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Social media will not replace traditional campaign methods – political analysts


from Bronte H. Lacsamana

Using social media during the new normal will not make traditional campaigning methods obsolete, political analysts and strategists said on Wednesday.

Experts exchanged views at a forum on campaign dynamics during the pandemic, which addressed issues of misinformation and disinformation and the diverse political involvement of Filipinos amid shifts in campaign strategies for the 2022 elections.

“The traditional methods still exist, but they will have to rely less on them for national candidates,” said Dennis C. Coronacion, president of the Philippine Political Science Association. “As for modern campaigning methods, they can get a good number of supporters, but the depth of engagement may not be as good.”

He attributed these shifts to campaign restrictions, including physical restrictions that prevented voters from attending events and travel restrictions that limited the number of public engagements for national candidates.

Angelito “Lito” T. Banayo, campaign strategist for presidential candidate Francisco “Isko” Moreno Domagoso, agreed on the need to prepare for the pandemic but did not rely entirely on social media due to the lack of access for many.

“It’s true that the majority of young people are on social media, but seniors and people from rural areas are not yet on social media,” he said. “If you develop a campaign strategy, you have to distribute yourself evenly among the population.”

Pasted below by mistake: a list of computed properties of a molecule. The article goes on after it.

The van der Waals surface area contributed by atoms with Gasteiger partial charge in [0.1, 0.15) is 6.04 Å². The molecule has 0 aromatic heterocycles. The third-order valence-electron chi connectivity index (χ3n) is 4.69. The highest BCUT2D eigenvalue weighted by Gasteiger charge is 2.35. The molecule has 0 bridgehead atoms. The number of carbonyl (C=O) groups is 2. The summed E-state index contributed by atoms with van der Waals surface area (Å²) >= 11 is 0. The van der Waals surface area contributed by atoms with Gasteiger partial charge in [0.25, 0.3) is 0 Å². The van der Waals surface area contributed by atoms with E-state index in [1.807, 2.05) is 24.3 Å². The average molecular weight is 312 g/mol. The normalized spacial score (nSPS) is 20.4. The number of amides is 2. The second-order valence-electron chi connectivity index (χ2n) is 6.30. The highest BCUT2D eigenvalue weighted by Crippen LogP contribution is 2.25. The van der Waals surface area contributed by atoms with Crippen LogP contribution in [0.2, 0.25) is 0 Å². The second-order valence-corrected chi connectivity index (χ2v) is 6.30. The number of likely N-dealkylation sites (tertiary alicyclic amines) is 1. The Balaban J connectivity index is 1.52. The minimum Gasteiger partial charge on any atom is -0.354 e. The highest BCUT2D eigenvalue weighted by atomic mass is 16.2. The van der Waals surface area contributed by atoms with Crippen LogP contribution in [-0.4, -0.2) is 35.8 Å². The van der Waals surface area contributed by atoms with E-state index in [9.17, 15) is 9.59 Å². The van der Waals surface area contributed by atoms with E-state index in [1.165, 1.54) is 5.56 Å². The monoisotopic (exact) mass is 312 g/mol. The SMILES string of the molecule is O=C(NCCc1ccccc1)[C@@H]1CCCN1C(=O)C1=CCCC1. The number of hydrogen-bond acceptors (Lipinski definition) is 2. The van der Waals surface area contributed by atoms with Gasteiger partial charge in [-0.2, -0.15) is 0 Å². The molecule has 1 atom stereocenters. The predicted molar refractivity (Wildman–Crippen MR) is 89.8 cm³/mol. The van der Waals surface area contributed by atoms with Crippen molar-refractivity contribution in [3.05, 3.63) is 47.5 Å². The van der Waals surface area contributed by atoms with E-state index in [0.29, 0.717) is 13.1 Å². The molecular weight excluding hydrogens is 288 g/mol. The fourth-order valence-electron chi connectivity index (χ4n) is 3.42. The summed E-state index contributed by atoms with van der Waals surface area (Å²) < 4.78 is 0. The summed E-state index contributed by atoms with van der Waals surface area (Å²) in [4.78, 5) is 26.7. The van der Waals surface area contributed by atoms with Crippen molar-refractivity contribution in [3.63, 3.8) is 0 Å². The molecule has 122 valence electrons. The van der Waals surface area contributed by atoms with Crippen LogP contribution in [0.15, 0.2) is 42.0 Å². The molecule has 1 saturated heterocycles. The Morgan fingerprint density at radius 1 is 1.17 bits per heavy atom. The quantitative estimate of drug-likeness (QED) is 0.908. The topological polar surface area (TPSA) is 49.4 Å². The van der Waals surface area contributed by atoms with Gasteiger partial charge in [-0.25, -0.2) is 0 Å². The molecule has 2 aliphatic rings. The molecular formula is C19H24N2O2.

With regard to conducting online engagements, Mr. Coronacion added that the new normal is forcing candidates to “step out of their comfort zone and explore uncharted territory,” from using the services of vloggers, influencers and digital campaign staff Develop communication strategies for drawing that take advantage of the two-way nature of social media.

A pulse of Asia opinion poll The September study showed that nearly half (48%) of Filipino adults get their political news from the Internet.

Political science professor Maria Ela L. Atienza of the University of the Philippines Diliman pointed out that the media, academia and other stakeholders must be strict in fact-checking and educating voters.

Of all Filipino adults in the Pulse Asia poll who said they got their news from the internet, 44% said their source was Facebook, she recalled – where fake news and extreme polarization have drastically changed the information landscape.

She also warned of the challenges the pandemic itself poses for the elections: “There is a real risk of electoral reluctance and possible low turnout due to coronavirus fear and health protocol failure.”

A global one to learn by the International Institute for Democracy and Electoral Assistance (IDEA), conducted in countries with national or sub-national elections in 2020 and 2021, found that voter turnout increased in 32 countries but decreased in 58 countries, with results from health protocols and depend on whether people felt safe.

Even so, pandemic-related issues could drive people to vote, according to Ms. Atienza, especially citizens dismayed by the management of the health crisis and being reached by creative local campaigns that sympathize with their struggles.

The spokesman for the Office of the Vice President (ÖVP) Ibarra “Barry” M. Gutierrez III shared the approach for the presidential campaign of Maria Leonor “Leni” G. Robredo, who has found strength among youth online: own spheres. All we have to do now is provide them with the tools they need, such as online visuals and the right answers. ”

However, he also agreed with Mr Banayo’s opinion that age can be a misleading demographics, especially as socio-economic status plays an important role in accessing social media.

“The challenge is to identify segments within this broader segment that you can target your messages to,” he said.


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